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Lethbridge Herald Newspaper Archives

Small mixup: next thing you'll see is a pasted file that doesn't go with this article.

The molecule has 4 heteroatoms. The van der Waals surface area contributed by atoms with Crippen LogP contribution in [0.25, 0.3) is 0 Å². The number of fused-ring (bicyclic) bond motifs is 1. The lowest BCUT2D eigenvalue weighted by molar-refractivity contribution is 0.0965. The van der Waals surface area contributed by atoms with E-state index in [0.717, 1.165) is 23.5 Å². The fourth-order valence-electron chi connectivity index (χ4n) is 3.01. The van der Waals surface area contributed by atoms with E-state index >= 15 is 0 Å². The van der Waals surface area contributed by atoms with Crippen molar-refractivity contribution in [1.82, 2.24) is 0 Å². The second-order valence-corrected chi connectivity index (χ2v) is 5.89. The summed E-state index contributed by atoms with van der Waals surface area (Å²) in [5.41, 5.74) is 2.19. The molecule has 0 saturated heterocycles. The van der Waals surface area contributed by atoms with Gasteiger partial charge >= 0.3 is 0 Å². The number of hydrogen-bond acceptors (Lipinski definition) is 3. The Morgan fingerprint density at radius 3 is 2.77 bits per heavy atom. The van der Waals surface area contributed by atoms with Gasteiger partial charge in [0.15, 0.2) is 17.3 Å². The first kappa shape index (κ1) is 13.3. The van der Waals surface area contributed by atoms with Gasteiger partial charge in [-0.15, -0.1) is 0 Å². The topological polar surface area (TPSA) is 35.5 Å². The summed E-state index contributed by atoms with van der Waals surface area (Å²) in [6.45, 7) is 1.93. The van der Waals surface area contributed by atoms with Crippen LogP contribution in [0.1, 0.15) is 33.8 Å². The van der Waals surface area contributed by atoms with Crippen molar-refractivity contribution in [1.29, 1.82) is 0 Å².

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Lethbridge Herald (Newspaper) - March 27, 1916, Lethbridge, Alberta THfi LETHBRIDGE DAILYHERIAlD DAILY AND WEKKUY Subacrlptlen Raut: Duly, delivered, per week ..... lOo ibatlr, delivered, par year ......JJ-M bally, by mall, per year........ �re�kly. l)y niRll. per year ......�1.08 TELEPHONER fiuslnesi Office............... 1^^^ Editorial Office ............... "J* W. A. Buchanan ilanaslng Director John Tcrranoe Buk-iaeis ilanacftr Your King and Country Weed You Kifflit N�w round the circle of the war New compilcations between the United States and Gerinany are threatened by the latent acts of Hun fright-luIoesE, the sinklns of the British boats Englisbman and Sussex, both of �vrhom carried Americans as passengers. It is believed several of the Americana on the Bngllshman were lost. None were lost on the Sussex but several seriously Injured. There ]i no doubt the boats were torpedoed Vltbout warning. In a short fight In the North Sea tlie German raider Grelf was sunk, and the British merchantman Alcantara also sent to the bottota. A large number of German oflioers and men Tvere captured. There has been flgbting on all fronts in the war, according to official reports. There is litUe doing In the vicinity of Verdun, save intermittent bombardments. There has also been fighting along the Austro-Itallan front and along the Serbo-Greek frontier. On the Ruseian front both north and south the opposing forces are at hard gripe. I5 hard for the lay mind to grasp. It la too staggering. We know that the country with the most gold or the most aeourltlcB redeemable In gold will be the country best able to stand the Hnanolal strain. Wo think of gold when we think of these things at all. But there are indications that the end of the war another metal will take Us place alongside gold as a basis of money yalUe-silver. Today we have silver currency, but behind every bit of silver, currency we have gold to redeem It. Gold is the only money standard we have. Will silver coma Into Its own again In the leading nations of the earth T It is quite an Interesting question. Not so many years ago silver was a money standard In the United States. In 1873 it lost out in that country- and gold became supreme. Silver was de-monltized. William Jennings Bryan sprang into the limelight on the Issue of the rsmonitliatlon ot silver-free ,sUver. But he lost. Will the war i bring what' was the dearest wish of his heart? Listen to what Herman Zadlg of Zadig and Co., San Ftunclsco bankers, has to say about the remonl-tizatJon of silver as a post-bellum possibility: The present great conflict in Ku. rope will make many changes, not alone in the map of Europe, hut also In the financial centres of the whole world. ^Tien it comes to finances, the whole world is so closely bound together that. It a change takes place, it will affect every country throughout the whole world. The most radical change that I be- ( lleve will take place will be the re-monltizatlon ot sliver. It will be a bitter pili for many financiers and writers for political economy to swallow. But what can the financier do? MONDAY, MARCH 27, 191� GAS i^TACK GO\^ SIR SAM'S RETREAT t 1 fir IT A CLOCK OR,AN ORNAMENT? We do not know whether the local firm which secured the contract for the clock in the, poet oSIce tower agreed to Instal the time piece "oa tick" or not, biit there hasn't been a tick out ot the.olock for many moons, just tick off,the months the po$t ofilce has been btiUt and yoii'li agree it's about time the old clock was kicking off the time a little more regularly. We mention this on the understanding of course that the clock was put there to tell the time and not as an ornament. , FREE WHEAT OPPONENTS ASK FOOLISH QUESTIONS Some Southern Alberta joumala whichare opposed to free wheat have heon twitting the Herald because This war has cost an enormous sum of money and it looks as if It would', be silmost Impossible for the different -nations ever to be able to pay the Interest on their outstanding obliga-tlons. . The great banking houses in Europe, with the aid of the banker* ot America, will work out a propoaltion which will place the finances of these different Zhropean nallena now engaged in this terrible war on a solid footing. It will be quite natural that when these bankers meet and discuss their finances they will first find out how much gold there Is available to secure the many billions ot debentures issued since the war and which the different governments have promised to protect when due. They will find that there Is not gold enough in the world even to partly protect these debentures, and the only thing that will be left for them to do Is to re-monitize stiver and thus increase the metallic currency of the world almost double.: Naturally, a great many bankers will say that the world will be-flooded with silver and that it Is impossible for that reason to keep up a double standard. I maintain that nothing ot the kind will happen; the more silver preaumed to tell the farmers the, truth-that wheat which is being sol* !?,T*"_''*^ '"""y oircula for No. 3 across the line would bring ho better than grade No. 6 here-asking why. It such Is the case, the fai> mers do not take advantage of the American market and ship their low grade wheat there. We readily forgive the editors of the papers that raise this point; they are ignoraat of ahlppliig conditions or they would not ask such foolish questions. The editor of the Medicine Hat Times might try going down to the C. P. R. freight office and begging for one of that company's care to ship a carload of wheat to Duluth or Minneapolis. If ha oan get one he will be a better pleader than the thousands' of farmers who have tried. The C. P, R. are not given to sending their cars loftded with wheat to Duluth or Minneapolis when they can send the same ju,, oara ;tQ Fort William over their own ''. "flnMall the way. Some other rall-vi?�y icompany might Just take the cars ' once they get across the line and use .them-for a few weeks before return . ing them to the Cajiadlan side. We f don't blame the C. P. R. Shipping Vhaftt to Minneapolis Is not good business for them. The editors of the papers which have asked this loollsh .question should try the experiment : indicated and Inform us whether''they would advise fftrraers to hold thtelr No, 6 wheat-until the railways will supply cars, to carry It to V. S: market* where it will grade two or threis grades higher. tion, and the better the general business. Certainly their argument might be correct if any one nation would stand out; the value of a sliver dollar muBt be the same all over the world. That was the trouble when Bryan made his campaign for free sliver; he was defeated because Americans alone could not have adopted the double standard. The gold would have all gone out of the country in a very short time. But conditions have somewhat changed; America through the war is holding a greater part of the gold held before the war by England, France, Russia and Germany, and therefore, la really not In need ot any change; hut from the friendly feeling existing in America toward the restoration of silver to its former standard, America toward the change. remonitization of silver a post-bellum possibility Many questions of national and International importance,, about which tho rank and file ot people were little Interested before, are now, by reason of tho war, becoming topics of dally dIscuBBion. We wonder daily how tlie credit of the nations at war is standing the strain, how they will pay the enormous national debts they are pU log up, -what reorganization of trade routes will follow the declaration of poace, and many other questions of Rimllar import.- The quoatlou of national credit and tb� yaym.tnt.ot ,'w�kr iMna is �&� tbAt^ r)ICKED UP IN ASSINGIZ3Z1 FOR THE BUSY MAN The military parade In Hamilton recently was participated In by more than 8,000 soldiers. Forty-five thousand horses are now helng used by the three Canadian in northern Prance and Flanders. Pte. R. J' Svans ot Saskatoon, who has enlisted with the 183rd battalion, has had five brothers killed In the PrincoBB PatB. The 324th ((ForesterB") battalion, armed with broadaxee Instead ot rifles, was reviewed at the Ottawa drill hall by the Duke ol Connaught. Samuel. Marcus, a Chloago cigar store owner, was ahot and killed by two youthful bandits who attempted to hold^UD the store. Four hundred men employed on Bteam^rs 9)ytng between Seattle and other Puget Soiind porta went on Btrlge recently. demanding higher wages and Improved working conditions. Bvery steamer engaged In local trafflo on tl)e Sound Is, aSeoted. Ottawa, March "SB.-Major Oenernl Sam's retreat in the face of'the enemy has the effect of prolonging the battle over the Ighell committee. His trlends confidently expected that the Major General. would remain to Inirl back the Carvell charges, so when Sir Sam beat it to Kngland via Palm Beach it natutallr threw their arrangements out. The reserves con-slating of R. B. dennett and Arthur Melghen were brbught up hurriedly and they made rather a mess of it. As a matter of fact Major General Sam's retreat was a stroke ot strategy. He could not hurl back the Carvell charges because he had done all hlB hurling in reply to Mr. Carvell's first attack some weeks ago and tho hurling wasn't as good ai It used to be. Colonel Carvell-norrow night. Mr. Hoadley ot Okotoks caused a ripple of amusement by digging up the payments to newspapers to contend that the press Is not independent-and that it is owned by members of the { house. It was not an original idea, : Every, opposition in every'parliament in Canada has done It for the last sev-, enty years, but It keeps bobbing up . regularly as a feature of opposition critlclara. The joke of attack was that at least four ot the papers mentioned by the Okotoks man are defunct, all of which goes to show that the amount ot bualnsB contributed by the government is much too small to have any material effect. Alberta does not sport a printing bureau and until it does the supposition is that the printing will have to be given out to the uewspapera and job officee of tho province. : With the exception of two or three newspapers with largo job offices attached, which occasionally have the pleasure of printing a departmental report, the amounts paid to the papers wouldn't pay a month's wages. If the newspapers had to depend on what they got from the different governments for a livelihood, there would be a great scarcity ot reading matter in Alberta. Hon. ChaH. Stewart Is carrying a burden this session. It la a.burden of opposition praise. It Is an off day that some member of the opposition does not indulge in praise of the popular minister ot public works. The praise Is due the minister and no doubt the greater portion of It it sincere, but Mr. Stewart is inode�t and would sooner fight than sit and blush. On the whole this hasn't been a bad session for the cabinet. Of course the opposition wouldn't think of giving the premier or the provincial treasurer anything suggestive of a tribute but other members have actually been informed that they were running thalr departments fairly well. It is to ha hoped that this spirit will hx-ten4 outside the walls of the legislature. The order paper is rapidly filling with notices of resolutions of policy intarsparsad with an occasional want of confidence motion all ot which goes to reveal the workings ot the opposition mind. The members to the left have a hunch that there is gaing to be an alaetlon and It 1b sad to think how musty this ammunition will have he-come when the alaetlon does roll around. Hon., Duncan Marshall's speech la still tha talk of tho Liberal members, It ^as a great word picture ot achlevo-mants and of the possibilities ot agriculture. Mr. Marshall Is not worrying, abpnt other Issues. His whole thought Is 'on agricultural davelop-mant tini his Hpaeoh waa a rafala-tlon. One oould noi'help-ooasptkHai V rNRESERVED CTION SALE J. a. Smith has received instructions FROM mrs. h. :" tarry TO sell by public auction, ON FRIDAY, MARCH 31 St AT 12 StdLOCK sharp, the following, AT the old DAtL'Ag.FARM, 4 milks east OF the city of lethbridqe . Horses-'t Team of geldtngs; r> and 6 years old, weight 130U lbs.: 1 team of geldings, 8 and 9 years old, weight 1400 lbs,; 1 gelding, 8.years old. 1200 lbs.; 1 gelding, 7 years old. 1200 lbs, V CATTLC-8 Steers, 3 y�ars old, 1200 lbs.; 2 cows In calf; 1 cow with-call at foot. ' HOa6-r-6 Berkshire brood sbws, due to farrow in month of May> .10 atora-hogs. \U lbs. PbWLrrlOO Fowls, moetly pure bred fowl, Bome Black Minor-cas, some Bifown Leghoma, some White Leghorns, and some Barred Rook. 1 -  IMPLEMCNTS-1 Deerlng binder, nearly waW. 1 Masaey-Harris }^ 1x6$ drill, with grass seeder atlAchmant; 1 sulky plow; 2..>ir4)klDt: nlowi; l sat of iron haiTOws; 1 turnip pulper; 1 new 4-rowad.potat9 sprayer; 1 lime wart sprayer; 2 new'Hoover potato dlciiar9!ir�d from, tba Hps ot conslructlvancss and the member for Korth CalgaryT-not n word of whlcji was doslgnad to help upbuild the province or solve a JeglS' latlva problent. ;